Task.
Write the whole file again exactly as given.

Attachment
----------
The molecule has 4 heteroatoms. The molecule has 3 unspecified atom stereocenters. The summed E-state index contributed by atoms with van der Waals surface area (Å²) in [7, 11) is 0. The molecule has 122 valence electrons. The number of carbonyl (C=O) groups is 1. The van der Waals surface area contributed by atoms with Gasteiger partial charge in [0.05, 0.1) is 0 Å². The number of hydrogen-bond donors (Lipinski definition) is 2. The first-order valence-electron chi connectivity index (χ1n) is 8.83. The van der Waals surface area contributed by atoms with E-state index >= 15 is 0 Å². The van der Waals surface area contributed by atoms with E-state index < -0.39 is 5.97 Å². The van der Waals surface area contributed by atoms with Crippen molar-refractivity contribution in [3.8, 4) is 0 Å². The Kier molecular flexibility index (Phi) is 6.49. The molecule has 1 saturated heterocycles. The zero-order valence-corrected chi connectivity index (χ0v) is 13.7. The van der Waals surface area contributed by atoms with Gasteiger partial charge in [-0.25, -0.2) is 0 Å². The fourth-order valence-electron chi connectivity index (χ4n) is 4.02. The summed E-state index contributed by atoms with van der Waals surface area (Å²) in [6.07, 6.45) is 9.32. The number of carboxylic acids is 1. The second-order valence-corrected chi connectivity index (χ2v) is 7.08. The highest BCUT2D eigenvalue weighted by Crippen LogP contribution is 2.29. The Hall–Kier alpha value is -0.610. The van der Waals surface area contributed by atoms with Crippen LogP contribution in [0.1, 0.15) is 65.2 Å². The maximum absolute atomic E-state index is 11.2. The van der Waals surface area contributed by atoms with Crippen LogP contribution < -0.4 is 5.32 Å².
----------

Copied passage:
The molecule has 4 heteroatoms. The molecule has 3 unspecified atom stereocenters. The summed E-state index contributed by atoms with van der Waals surface area (Å²) in [7, 11) is 0. The molecule has 122 valence electrons. The number of carbonyl (C=O) groups is 1. The van der Waals surface area contributed by atoms with Gasteiger partial charge in [0.05, 0.1) is 0 Å². The number of hydrogen-bond donors (Lipinski definition) is 2. The first-order valence-electron chi connectivity index (χ1n) is 8.83. The van der Waals surface area contributed by atoms with E-state index >= 15 is 0 Å². The van der Waals surface area contributed by atoms with E-state index < -0.39 is 5.97 Å². The van der Waals surface area contributed by atoms with Crippen molar-refractivity contribution in [3.8, 4) is 0 Å². The Kier molecular flexibility index (Phi) is 6.49. The molecule has 1 saturated heterocycles. The zero-order valence-corrected chi connectivity index (χ0v) is 13.7. The van der Waals surface area contributed by atoms with Gasteiger partial charge in [-0.25, -0.2) is 0 Å². The fourth-order valence-electron chi connectivity index (χ4n) is 4.02. The summed E-state index contributed by atoms with van der Waals surface area (Å²) in [6.07, 6.45) is 9.32. The number of carboxylic acids is 1. The second-order valence-corrected chi connectivity index (χ2v) is 7.08. The highest BCUT2D eigenvalue weighted by Crippen LogP contribution is 2.29. The Hall–Kier alpha value is -0.610. The van der Waals surface area contributed by atoms with Crippen LogP contribution in [0.1, 0.15) is 65.2 Å². The maximum absolute atomic E-state index is 11.2. The van der Waals surface area contributed by atoms with Crippen LogP contribution < -0.4 is 5.32 Å².